New Documents Reveal Information About Police Cellphone Tracking Devices

Police cell phone
Reuters photo

Newsweek has previously reported on the shroud of secrecy surrounding state and local law enforcement's use of Stingrays—tracking devices that give a cellphone's location and extract call logs.

But according to new documents obtained by MuckRock last week, there is a good reason we know so little. Four of the document's six pages are completely redacted, but the few unclassified paragraphs reveal that the FBI required Washington state's Tacoma Police Department (TPD) to sign a nondisclosure agreement (NDA) before obtaining the equipment.

Invoices handed over by the TPD in August revealed that the department first purchased a Stingray in 2007 for $251,752, paid for by a grant from the U.S. Department of Justice. In 2013, the TPD upgraded the device and received training on its new capabilities—also largely funded by the feds.

The document obtained by MuckRock also reveals intimate collaboration among the FBI, Harris Corp. and the Federal Communications Commission (FCC) to not only proliferate Stingray technology among police but also to keep the information secret.

The document shows that the TPD informed Harris of its desire to acquire "certain wireless collection equipment/technology." Harris manufactures cellphone tracking devices like the Stingray and sells them to law enforcement with the approval of the FCC. The company has more than $5 billion in annual sales. After receiving the request from the TPD, Harris notified the FBI, which then sent the police department the NDA.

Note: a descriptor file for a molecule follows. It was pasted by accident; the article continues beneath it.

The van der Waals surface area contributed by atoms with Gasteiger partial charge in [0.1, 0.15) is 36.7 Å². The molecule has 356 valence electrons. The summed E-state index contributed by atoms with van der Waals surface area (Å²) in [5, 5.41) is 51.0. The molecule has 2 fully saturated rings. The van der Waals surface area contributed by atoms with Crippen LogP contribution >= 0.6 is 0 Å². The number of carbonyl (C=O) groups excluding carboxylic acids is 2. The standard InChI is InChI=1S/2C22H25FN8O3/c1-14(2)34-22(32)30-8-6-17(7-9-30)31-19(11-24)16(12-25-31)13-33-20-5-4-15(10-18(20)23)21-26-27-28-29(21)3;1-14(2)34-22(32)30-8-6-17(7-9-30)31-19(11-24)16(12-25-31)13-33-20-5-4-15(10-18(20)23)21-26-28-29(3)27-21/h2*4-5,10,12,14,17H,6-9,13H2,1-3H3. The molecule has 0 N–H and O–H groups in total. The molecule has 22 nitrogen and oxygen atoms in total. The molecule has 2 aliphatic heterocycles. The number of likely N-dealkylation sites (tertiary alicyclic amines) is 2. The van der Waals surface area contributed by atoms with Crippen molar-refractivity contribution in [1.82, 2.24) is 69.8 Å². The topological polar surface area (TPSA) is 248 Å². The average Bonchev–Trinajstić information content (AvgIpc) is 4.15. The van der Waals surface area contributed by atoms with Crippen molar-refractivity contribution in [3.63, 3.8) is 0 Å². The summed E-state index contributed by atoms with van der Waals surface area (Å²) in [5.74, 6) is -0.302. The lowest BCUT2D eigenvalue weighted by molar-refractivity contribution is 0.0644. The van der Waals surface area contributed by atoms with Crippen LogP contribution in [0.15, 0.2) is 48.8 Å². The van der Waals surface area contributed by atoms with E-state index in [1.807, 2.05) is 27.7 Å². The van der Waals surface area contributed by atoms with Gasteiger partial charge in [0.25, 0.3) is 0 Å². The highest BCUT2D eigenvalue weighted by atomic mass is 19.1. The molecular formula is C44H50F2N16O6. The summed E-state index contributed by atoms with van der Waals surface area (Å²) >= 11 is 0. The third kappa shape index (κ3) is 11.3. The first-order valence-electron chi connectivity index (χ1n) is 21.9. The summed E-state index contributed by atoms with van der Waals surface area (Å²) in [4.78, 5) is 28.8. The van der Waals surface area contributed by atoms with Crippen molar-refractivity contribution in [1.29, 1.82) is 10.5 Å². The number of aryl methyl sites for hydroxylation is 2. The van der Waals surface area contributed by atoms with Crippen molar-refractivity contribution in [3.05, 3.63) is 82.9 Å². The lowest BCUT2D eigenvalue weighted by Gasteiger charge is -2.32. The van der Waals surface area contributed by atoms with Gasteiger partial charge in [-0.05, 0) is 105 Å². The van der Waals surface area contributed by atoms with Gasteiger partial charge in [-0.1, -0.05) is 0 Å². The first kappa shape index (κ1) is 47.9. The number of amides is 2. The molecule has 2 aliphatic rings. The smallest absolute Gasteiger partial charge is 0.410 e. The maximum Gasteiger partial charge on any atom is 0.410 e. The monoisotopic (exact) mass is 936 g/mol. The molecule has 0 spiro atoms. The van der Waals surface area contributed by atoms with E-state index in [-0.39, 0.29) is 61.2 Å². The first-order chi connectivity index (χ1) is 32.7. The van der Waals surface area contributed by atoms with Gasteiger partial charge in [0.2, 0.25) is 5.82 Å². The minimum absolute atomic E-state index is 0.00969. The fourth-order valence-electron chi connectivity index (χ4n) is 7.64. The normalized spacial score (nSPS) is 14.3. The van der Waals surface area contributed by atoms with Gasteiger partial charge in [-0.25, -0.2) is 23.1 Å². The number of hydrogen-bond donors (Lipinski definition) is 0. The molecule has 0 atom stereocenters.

The document makes clear that completion of the NDA is also required by the FCC. Though the FCC authorizes law enforcement to use Stingrays, the fact that the agency requires an NDA from police is peculiar, according to Alan Butler of the Electronic Privacy Information Center. In an interview with MuckRock, he said, "It's not clear to me why the FCC would have an interest in requiring law enforcement agencies to sign NDA's with the FBI, unless they were concerned that the spread of this technology could harm users of American communications networks."

In a discussion with Newsweek, Butler said, "This shows they are regulating to some degree," but "it is not enough for the FCC to cover up the use of these devices to prevent the harm the technology poses to telephone users." This technology, he notes, is already out in the wild.

But the relationship between the FBI, Harris and the FCC may not be as close as this document leads us to believe.

Different documents obtained last week by the American Civil Liberties Union (ACLU) of Northern California reveal that the FCC has given only limited approval for use. The document, an email from a Harris representative to FCC employees, reads, "It sounds as if there is some confusion about the purpose of the equipment authorization application. As you may recall, the purpose is only to provide state/local law enforcement officials with authority to utilize this equipment in emergency situations."

The ACLU says the email's contents show that Harris misled the FCC while it sought approval to sell its devices to law enforcement and possibly indicates that the FCC approved use of the technology with bad information.

Watchdog groups have previously speculated that something like an NDA was behind the lack of information released about Stingrays. But now that the proof is in black and white, in the form of unclassified documents, they are left with some answers—but even more questions.